I've been thinking of ways to make the Indestructibles blog more chatty lately, and while I was in Cleveland for conference last week I got an idea: what about writing a series about one single panel from a single comic book that I found really memorable? We all have those--the panel that sticks with you forever, whether because it's iconic, or because it's funny, or tragic, or does something we've never seen before... the reasons are endless.
I also then thought: well sometimes it's not just the panel. Sometimes you need the entire page to really explain why it's stuck with you, what made it so important to your brain that it never let go.
So: one panel, one page. Or, because the internet demands it, #1panel1page. And I know exactly where to start.
It was 1988.
Okay, maybe it wasn't exactly 1988. I might've read the comic a little later. I'm not sure. But it was one of the first trade paperbacks I ever owned, picked up at a little Waldenbooks in Medford, Massachusetts. The comic? Teenage Mutant Ninja Turtles Book IV by First Publishing.
Yeah, I bought Book IV first. Apparently I wasn't as big a stickler for continuity back then as I am now.
But it was amazing. Not because it was the first time I encountered Eastman and Laird's ninja turtles in print, but because I was young enough that I only knew Leonardo, Michelangelo, Donatello, and (my future spirit animal) Raphael through the bright, cheery, pizza-loving cartoon. I had no idea how dark their original format was, how violent. I didn't know how closely the comics hewed to the classic, quietly menacing style of storytelling that it had originally been more of a parody of.
Really, I could pull any page and panel from this TPB and write about it, but here's the page that leapt instantly to mind when I was brainstorming where to start with #1panel1page:
This requires a little context: while his brothers playfully prepare for Christmas with April and Splinter, Leonardo is silently patrolling the city alone. He's set upon by the Foot Clan, which plays out as a silent, terrifying endurance test as the lone turtle is outmatched and outnumbered. His part of the story is wordless--his brothers and their banter more than making up for his lack of dialogue--with page after page of gorgeously rendered ninja fighting in a grimy, gritty portrayal of Manhattan covered in dirty gray snow.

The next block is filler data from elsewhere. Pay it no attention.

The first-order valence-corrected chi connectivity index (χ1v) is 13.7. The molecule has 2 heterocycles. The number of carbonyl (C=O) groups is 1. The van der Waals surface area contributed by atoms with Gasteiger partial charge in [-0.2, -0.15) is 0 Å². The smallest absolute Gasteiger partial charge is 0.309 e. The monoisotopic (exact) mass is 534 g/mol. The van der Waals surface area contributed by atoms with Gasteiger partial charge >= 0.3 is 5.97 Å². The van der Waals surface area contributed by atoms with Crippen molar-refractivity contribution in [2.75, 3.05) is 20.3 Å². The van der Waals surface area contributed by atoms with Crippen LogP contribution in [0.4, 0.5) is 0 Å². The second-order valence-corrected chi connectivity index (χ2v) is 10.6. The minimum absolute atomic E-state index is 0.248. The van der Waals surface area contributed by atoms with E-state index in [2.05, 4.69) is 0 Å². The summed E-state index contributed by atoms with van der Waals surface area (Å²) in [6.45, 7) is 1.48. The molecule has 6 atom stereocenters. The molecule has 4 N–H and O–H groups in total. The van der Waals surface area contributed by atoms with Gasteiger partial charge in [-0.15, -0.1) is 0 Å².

And just when you think Leo is going to make it home in one piece... Shredder (whom the turtles had defeated in an earlier book and believed dead) appears.
Let's zoom in on the panel that makes this page unforgettable in my mind:
It's really more of a composite panel, the white sky over a gray Manhattan, Leonardo smiling both defiantly and almost sheepishly as he faces his mortal enemy. There's real brilliance in the expression portrayed on the page--Leo's inhuman face shows layers of fear and anger and even sarcasm in that last moment. And then, the panel he exists in is literally shredded, torn apart on the page, Leonardo's face becoming blurred and incomplete. The melting snow on the left of the panel is reminiscent of blood, A trick that loses a bit of its impact in the color version of the comic, but still builds a powerful, impactful, and memorable panel.
This kicks off a relentless battle sequence between the Foot and the turtles and leads to one of the more memorable smaller arcs in the early series--but all that's a post for another day.
Were you a fan of the early TMNT books? What do you think of their more current stories? Writers, do you have a #1panel1page article to suggest (or would you even want to guest-blog)? Comment below, or use the Contact button at the top of this page.
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Matthew Phillion is the writer of "The Indestructibles," part-time actor, occasional filmmaker. Currently on the lam in Salem with his trusty dog, Watson.